Superman fails to thrill

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Man of Steel has been heralded as one of the biggest movies of the season, but many wondered if it would be as big a flop as the past few Superman movies.  It had everything a summer blockbuster needs – a big budget, plenty of celebrities, and lots of hype. However, Man of Steel can’t break the curse of its predecessors and is quite possibly the worst superhero flick since Green Lantern.

The story focuses on the origins of Clark Kent, who is played by Henry Cavill. Flashbacks to Clark’s childhood show his powers develop and how he learns to blend in with society. As an adult, he searches for the truth about his otherworldly abilities and must use them to defend Earth against General Zod and his rogue crew, who want to destroy the planet and rebuild their home, Krypton.

Screenwriter David S. Goyer delivers a screenplay so disappointing that it’s hard to believe he is the same person who penned the Dark Knight trilogy. The film doesn’t show much character development and lacks suspense.

Henry Cavill is well-cast in the title role, but his character’s lack of emotional conflict makes the film too straightforward – Superman has to save the world from evil, end of story. There is a relatively small amount of dialogue in the film overall, and explosions and fight sequences dominate instead. The digital effects in the action scenes are well done, but quickly become dull and repetitive in this overlong trainwreck.

The romance – or lack thereof – between Superman and Lois Lane doesn’t add anything to the film either.

Amy Adams is undoubtedly an excellent actress, but she was miscast as the feisty, stubborn Lane. Director Zack Snyder tosses her in plenty of scenes, but gives the character no depth.

Lane’s presence in some scenes, such as one where Zod requests her aboard his ship with Superman, feels forced and completely artificial. As always, she ends up being more of an object audiences can watch Superman protect than a Pulitzer Prize-winning journalist seeking the truth. Adams and Cavill don’t have much chemistry onscreen, so there are almost no magical moments between one of the most famous fictional couples of all time.

Russell Crowe plays Jor-El, Clark’s biological father, who offers his son advice throughout the film. His performance in the movie is odd and mechanical. Jor-El does not seem torn about the decision to send his infant son to Earth, nor does his wife, Lara Lor-Van, played by Ayelet Zurer. He has an equally stoic response to meeting his fully grown son years later, when he begins to help Clark understand the planet he came from. If Crowe was looking for redemption from his robotic performance in Les Miserables, he won’t find it here.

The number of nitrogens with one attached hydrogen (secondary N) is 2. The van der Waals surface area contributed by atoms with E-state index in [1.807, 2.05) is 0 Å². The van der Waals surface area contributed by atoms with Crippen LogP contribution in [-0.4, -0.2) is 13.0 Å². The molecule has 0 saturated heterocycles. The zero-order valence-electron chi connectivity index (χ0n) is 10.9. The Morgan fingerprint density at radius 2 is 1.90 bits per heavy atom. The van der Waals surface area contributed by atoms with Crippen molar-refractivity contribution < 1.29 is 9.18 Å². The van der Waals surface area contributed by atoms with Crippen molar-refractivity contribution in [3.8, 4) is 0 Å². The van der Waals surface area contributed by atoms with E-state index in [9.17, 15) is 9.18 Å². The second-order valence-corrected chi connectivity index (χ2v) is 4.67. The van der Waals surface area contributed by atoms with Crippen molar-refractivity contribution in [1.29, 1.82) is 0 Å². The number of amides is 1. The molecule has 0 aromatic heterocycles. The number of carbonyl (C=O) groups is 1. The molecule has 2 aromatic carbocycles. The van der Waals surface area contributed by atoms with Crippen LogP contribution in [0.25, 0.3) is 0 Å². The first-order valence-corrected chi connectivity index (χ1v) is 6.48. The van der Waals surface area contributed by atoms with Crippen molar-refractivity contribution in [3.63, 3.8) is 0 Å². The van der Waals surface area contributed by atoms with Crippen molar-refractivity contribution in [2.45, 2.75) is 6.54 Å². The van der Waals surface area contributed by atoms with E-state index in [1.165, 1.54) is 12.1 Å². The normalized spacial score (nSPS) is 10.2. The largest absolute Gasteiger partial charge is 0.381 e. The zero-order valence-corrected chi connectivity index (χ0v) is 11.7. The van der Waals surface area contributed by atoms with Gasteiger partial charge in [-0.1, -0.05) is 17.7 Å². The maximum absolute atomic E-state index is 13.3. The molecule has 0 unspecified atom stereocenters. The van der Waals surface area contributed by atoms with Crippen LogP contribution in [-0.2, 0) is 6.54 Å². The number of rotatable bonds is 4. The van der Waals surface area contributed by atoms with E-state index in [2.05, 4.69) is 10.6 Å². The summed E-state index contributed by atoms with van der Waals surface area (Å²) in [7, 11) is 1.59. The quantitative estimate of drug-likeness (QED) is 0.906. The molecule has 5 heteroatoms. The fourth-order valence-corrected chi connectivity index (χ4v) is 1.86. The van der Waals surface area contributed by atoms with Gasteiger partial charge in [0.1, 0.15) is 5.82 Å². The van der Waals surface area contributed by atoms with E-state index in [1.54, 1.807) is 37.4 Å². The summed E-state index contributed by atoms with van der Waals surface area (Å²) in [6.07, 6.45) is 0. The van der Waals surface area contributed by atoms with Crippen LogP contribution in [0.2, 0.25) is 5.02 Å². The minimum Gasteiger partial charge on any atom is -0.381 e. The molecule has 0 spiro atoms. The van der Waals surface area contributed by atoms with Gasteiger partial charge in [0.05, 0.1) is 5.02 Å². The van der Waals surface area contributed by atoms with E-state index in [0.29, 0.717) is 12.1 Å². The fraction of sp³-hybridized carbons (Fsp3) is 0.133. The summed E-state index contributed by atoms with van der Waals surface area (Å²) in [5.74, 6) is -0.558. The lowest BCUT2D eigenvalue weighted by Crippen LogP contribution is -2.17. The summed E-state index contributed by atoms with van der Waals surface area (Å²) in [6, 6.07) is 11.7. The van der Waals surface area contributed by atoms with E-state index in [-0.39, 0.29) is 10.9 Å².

Man of Steel also lacks a great villain that audiences can love to hate. General Zod, played by Michael Shannon, is unfamiliar to most and seems more like a rejected Star Trek character than Superman’s nemesis. He thinks of his quest to rebuild Krypton as a noble one, part of the cliched “bad guy” shtick we’ve all seen before. Zod simply isn’t evil enough to be exciting, so it’s hard to see him as a serious threat to the planet.

Besides a great villain, Man of Steel is also missing kryptonite, Superman’s only weakness. The substance has been replaced by a logical explanation about atmospheric composition that takes some of the magic out of the film. If we’re supposed to suspend our disbelief to watch a grown man zoom around in tights, can’t we have some cool space rocks too?

The only redeeming things about Man of Steel are the performances of Kevin Costner and Diane Lane as John and Martha Kent, respectively. Flashbacks to Smallville show not only Martha and John dealing with the challenges that accompany hiding Clark’s powers, but also their support for and faith in him. Clark’s bond with his Earth parents feels organic and emphasizes their importance in his life. The Kents are a picturesque, all-American couple, and their love for their adopted son provides emotion the film desperately needs.

Man of Steel tries too hard to modernize Superman; to make his story darker in today’s world. Instead of being a fun, exciting adventure, its melodramatic tone makes this movie unforgivably cheesy.  While action flicks normally make up for poor plots with big-budget effects, the scenes in Man of Steel are dragged out and tired.

Even the man of steel himself can’t save this movie from being a bomb.

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